Above, former Deputy Secretary of Defense Richard Armitage lays out his views about the Futenma US Marine Air Corps Station fiasco at a CSIS Pacific Forum conference earlier this year.
Armitage accepts blame on behalf of the elites who basically run US-Japan relations for “not explaining” deterrence well enough to Japanese citizens to help them understand how important Futenma is. But his comments are essentially a defensive ongoing articulation — offered on 19 January 2010 — of why Futenma was important to the U.S.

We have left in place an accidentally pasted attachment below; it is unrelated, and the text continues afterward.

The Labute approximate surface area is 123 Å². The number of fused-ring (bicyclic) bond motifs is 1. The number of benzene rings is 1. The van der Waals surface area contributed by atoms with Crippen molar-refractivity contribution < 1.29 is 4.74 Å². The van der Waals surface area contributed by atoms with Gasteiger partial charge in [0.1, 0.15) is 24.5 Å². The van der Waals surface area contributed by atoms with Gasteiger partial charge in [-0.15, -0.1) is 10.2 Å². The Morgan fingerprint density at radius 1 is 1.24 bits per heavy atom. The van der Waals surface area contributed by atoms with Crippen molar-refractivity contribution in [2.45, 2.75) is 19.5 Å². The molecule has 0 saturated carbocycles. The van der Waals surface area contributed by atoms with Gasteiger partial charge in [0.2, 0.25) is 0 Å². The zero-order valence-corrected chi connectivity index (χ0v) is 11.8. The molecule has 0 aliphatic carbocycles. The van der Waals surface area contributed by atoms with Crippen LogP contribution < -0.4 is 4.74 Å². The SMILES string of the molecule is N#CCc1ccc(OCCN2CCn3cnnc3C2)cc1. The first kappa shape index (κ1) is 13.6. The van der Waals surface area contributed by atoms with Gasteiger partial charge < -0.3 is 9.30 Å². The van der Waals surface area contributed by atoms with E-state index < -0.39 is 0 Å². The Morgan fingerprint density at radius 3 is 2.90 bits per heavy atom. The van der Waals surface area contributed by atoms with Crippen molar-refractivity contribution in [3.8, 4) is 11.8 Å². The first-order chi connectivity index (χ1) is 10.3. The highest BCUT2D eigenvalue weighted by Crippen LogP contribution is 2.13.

Armitage, who then thought that the Democratic Party of Japan leadership would not yield to the US, called for a “Plan B” regarding Futenma.
Well, Hatoyama did cave — and then resigned.
But my hunch is that the drama over Okinawa and Futenma is not over.
So, first question to Rich Armitage at the CNAS-sponsored conference on US-Japan security relations is what was the “Plan B” that he and his team developed after calling for it last January?
— Steve Clemons